What is it?
The Vitara has been a popular and well-loved addition to Suzuki’s range for many years. And, while never quite commanding the same cult status as the Jimny, it’s certainly found its feet with buyers.
Like most cars of this type, it’s had to evolve as time has passed – meaning softer styling and a nicer cabin than its rugged-looking predecessors, though four-wheel-drive continues to be offered, as it does across the Suzuki range. And as part of Suzuki’s pledge to meet tight emissions regulations, all its cars are now being electrified – and the Vitara is next on the hit list.
So it’s the Vitara’s mild-hybrid system that’s the highlight here. Thanks to the tech, Suzuki claims it’s now 15 per cent better on fuel than before, while CO2 emissions have been cut by as much as 20 per cent. It’s also now the only powertrain on offer.
Given Suzuki only facelifted the Vitara less than two years ago, changes elsewhere are minimal, though there’s been a welcome improvement in safety kit. All versions now come with autonomous emergency braking, adaptive cruise control and blind-spot monitoring to name just a few features.
What’s under the bonnet?
Rather start from scratch with a new electrified engine, Suzuki’s used its existing turbocharged 1.4-litre petrol engine and added a 48-volt hybrid system to predominantly improve efficiency, but also add a bit of extra boost thanks to extra torque supplied above 2,000rpm.
It’s effective as even though the Vitara’s power has reduced from 138bhp to 127bhp on this update, the 0-60mph figure of 10 seconds is unchanged. It offers a surprising amount of poke that makes it easier to get up to speed than you might expect. A six-speed manual is the only gearbox offered, though you can choose the Vitara with either two- or four-wheel-drive – our car using the latter.
The claims of efficiency are also noticeable – we averaged a respectable 46mpg on a mix of driving, and fuel savings would soon stack up compared to its thirstier predecessor. CO2 emissions have also significantly reduced from 169g/km to 140g/km.
What’s it like to drive?
The new mild-hybrid system has without a doubt improved the way the Vitara feels behind the wheel. That extra torque is certainly noticeable at higher revs, and the only ‘hybrid’ feel to it is that when you take your foot off the accelerator, you can feel the regenerative braking kicking into life to charge the battery.
Elsewhere the Vitara is very pleasant to drive, having a comfortable ride even on our test car’s larger alloy wheels, while its other asset is its impressive off-roading ability on ‘AllGrip’ models. While not Jimny levels of capable, it certainly won’t struggle down rutted and muddy tracks, unlike many of its rivals.
How does it look?
The Vitara ticks lots of boxes for crossover buyers in terms of looks – it’s got a high ride height, all the plastic cladding and tough-looking bumpers.
But to our eyes at least, it’s not the most stylish of choices in this class, though the 2019 facelift helped to bring a bolder look to it, including a larger grille and revised bumpers. There’s also a very vibrant selection of colours available, such as Solar Yellow, Ice Greyish (yes, that’s really what Suzuki calls it) and Atlantis Turquoise. All but the base spec Vitaras also come with a two-tone look thanks to a black roof as well.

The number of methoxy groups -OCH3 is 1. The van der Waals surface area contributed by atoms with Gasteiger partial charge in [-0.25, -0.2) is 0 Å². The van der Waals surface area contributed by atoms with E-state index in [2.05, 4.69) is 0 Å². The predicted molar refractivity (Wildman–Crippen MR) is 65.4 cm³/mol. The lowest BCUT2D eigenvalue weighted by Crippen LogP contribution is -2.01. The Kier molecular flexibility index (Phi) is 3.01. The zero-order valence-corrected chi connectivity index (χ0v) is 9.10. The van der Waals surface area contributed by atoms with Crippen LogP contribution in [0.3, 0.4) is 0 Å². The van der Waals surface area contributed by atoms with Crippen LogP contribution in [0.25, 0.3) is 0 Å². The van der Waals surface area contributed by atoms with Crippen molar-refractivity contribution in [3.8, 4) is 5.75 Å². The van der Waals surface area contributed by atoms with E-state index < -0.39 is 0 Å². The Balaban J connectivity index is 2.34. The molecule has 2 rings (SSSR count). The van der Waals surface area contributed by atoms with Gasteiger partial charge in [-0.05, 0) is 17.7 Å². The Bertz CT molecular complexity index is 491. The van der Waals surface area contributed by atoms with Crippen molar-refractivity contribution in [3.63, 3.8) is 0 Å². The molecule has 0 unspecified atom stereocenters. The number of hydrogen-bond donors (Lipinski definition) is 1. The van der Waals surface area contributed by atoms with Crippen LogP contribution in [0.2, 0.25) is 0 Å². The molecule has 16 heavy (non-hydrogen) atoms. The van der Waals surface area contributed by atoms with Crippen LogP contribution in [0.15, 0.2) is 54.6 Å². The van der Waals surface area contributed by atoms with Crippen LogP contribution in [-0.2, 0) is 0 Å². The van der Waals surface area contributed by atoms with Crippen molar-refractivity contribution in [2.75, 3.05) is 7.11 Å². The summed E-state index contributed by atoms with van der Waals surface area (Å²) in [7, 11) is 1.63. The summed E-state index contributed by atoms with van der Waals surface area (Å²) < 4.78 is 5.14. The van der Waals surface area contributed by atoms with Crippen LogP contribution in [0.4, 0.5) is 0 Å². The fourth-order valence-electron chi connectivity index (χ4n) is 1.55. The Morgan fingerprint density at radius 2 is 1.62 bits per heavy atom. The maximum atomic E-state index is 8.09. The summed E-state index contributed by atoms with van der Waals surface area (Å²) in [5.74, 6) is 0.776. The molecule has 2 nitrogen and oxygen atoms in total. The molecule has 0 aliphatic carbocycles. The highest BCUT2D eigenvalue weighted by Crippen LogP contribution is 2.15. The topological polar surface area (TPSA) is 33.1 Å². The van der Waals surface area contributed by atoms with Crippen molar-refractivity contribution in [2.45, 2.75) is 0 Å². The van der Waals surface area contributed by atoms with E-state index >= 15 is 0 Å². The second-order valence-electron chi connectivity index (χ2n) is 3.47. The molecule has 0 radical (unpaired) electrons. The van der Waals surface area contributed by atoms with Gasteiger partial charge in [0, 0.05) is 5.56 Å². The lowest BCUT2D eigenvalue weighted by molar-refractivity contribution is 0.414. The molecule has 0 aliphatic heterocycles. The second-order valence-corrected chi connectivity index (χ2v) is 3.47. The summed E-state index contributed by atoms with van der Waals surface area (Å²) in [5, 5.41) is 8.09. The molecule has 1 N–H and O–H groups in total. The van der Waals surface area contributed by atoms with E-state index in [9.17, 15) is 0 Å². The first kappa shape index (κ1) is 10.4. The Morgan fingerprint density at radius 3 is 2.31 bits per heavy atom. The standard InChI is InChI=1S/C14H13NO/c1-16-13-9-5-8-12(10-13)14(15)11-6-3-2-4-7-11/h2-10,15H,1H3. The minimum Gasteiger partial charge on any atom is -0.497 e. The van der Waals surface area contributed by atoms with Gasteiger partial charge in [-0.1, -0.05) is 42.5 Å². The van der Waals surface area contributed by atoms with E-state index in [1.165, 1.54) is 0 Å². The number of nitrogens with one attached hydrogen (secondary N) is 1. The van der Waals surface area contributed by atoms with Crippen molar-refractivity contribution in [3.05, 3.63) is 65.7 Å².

What’s it like inside?
It’s quite a mixed bag when it comes to the Vitara’s interior. Look at its leather and suede seats and full-length sunroof and it certainly feels quite upmarket. Trouble is, these luxuries are surrounded by some rather low-rent plastics, which offer the cheap and scratchy feel acceptable on a low-price city car but not so much on a £25,000 crossover. The touchscreen, while coming with satellite navigation and smartphone mirroring, also lacks the crisp feel expected of modern media systems.
And if you value rear space, it could be worth avoiding the top-spec SZ5 model, which comes with that panoramic sunroof. While looking the part, it severely digs into headroom to the point where taller adults will have to bend their neck. Not ideal, and a shame given the cabin would otherwise be quite roomy.
What’s the spec like?
This 2020 update has added quite a lot to the price of the Vitara, with the range starting from around £21,999 – that’s almost £2,000 more than before, and means the Vitara loses its affordable status.
You do get a generous amount of standard kit on the SZ4 model, though, including LED headlights, a host of driver assistance tech and 16-inch alloy wheels. It’s a shame it misses out on a touchscreen, though, and if you want one of those, you’ll have to make the jump to the £22,999 SZ-T, which also adds larger 17-inch alloys and a reversing camera.
At the top of the range is the SZ5, which increases the price to £24,999, though gets luxuries like keyless entry and start and the panoramic roof. It’s also worth considering if you really need that AllGrip four-wheel-drive system as, while effective, it adds £1,800 to the price.
Just like on every other Suzuki to date, the addition of this new mild-hybrid system has certainly improved the overall package. It’s noticeably more efficient and responsive than its predecessors, while the significant amount of extra standard kit added as part of this update is welcome.
It’s just a shame both have added quite a significant chunk to the Vitara’s price, which its low-quality interior struggles to justify. That said, pick the right grade and choose this Suzuki in a cool colour and this is a funky and well-rounded alternative to the likes of the Nissan Juke and Renault Captur.
- Model as tested: Suzuki Vitara 1.4 Boosterjet Hybrid SZ5 AllGrip
- Price: £26,549 (£27,349 as tested)
- Engine: 1.4-litre turbocharged petrol
- Power: 127bhp
- Torque: 235Nm
- Max speed: 118mph
- 0-60mph: 10 seconds
- MPG: 45.3mpg
- Emissions: 140g/km